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By Christine Wilks
Underbelly is a playable media fiction about a woman sculptor, carving on the site of a former colliery in the north of England, now landscaped into a country park. As she carves, she is disturbed by a medley of voices and the player/reader is plunged into an underworld of repressed fears and desires about the artist’s sexuality, potential maternity and worldly ambitions, mashed up with the disregarded histories of the 19th century women who once worked underground mining coal. (The texts are drawn from testimonies of women miners collected by Lord Ashley's Mines Commission of 1842, which exposed working conditions in the pits.) Created in Flash for the web, Underbelly incorporates a rich and often grotesque mix of imagery, spoken word, video, animation and text within a traversable map-like narrative terrain.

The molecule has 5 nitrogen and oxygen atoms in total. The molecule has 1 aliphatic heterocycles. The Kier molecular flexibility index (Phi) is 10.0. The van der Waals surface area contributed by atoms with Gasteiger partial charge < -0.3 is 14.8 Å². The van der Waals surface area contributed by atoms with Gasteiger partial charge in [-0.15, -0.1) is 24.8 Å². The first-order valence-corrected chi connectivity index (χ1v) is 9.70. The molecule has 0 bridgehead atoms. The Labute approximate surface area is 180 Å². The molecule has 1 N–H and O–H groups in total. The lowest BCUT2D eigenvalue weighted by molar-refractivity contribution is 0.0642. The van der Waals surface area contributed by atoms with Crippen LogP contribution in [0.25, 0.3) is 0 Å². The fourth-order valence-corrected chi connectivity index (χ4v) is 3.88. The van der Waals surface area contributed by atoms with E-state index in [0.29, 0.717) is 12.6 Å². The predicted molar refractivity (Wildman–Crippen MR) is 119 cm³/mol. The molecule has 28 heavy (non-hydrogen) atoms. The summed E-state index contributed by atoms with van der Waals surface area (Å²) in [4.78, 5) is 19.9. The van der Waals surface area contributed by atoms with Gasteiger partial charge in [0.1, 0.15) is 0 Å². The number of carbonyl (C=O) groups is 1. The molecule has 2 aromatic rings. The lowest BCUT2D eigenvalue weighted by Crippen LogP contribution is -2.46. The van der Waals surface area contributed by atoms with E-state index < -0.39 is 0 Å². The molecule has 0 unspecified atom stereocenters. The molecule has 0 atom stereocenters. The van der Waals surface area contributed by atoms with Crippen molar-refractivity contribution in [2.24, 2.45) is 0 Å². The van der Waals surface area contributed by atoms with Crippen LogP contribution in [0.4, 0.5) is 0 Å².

The many voices and layers of histories--of people and places--in Wilks’s work Underbelly reveal the complexities of recovering, retelling and re-experiencing women’s history. Through a woman sculptor’s eyes, the work’s layered aesthetics underscores the exploration, indeed unearthing, of women miners’ stories of their hardship as miners and women. The cultural work that Underbelly performs goes beyond its literary and aesthetic exploration of the operations of a multimodal work, to ask questions about the historiography of modern society. The work’s voices, at times speaking many at once, insist on our attention, and the voices of women who have long since died are revived and heard anew.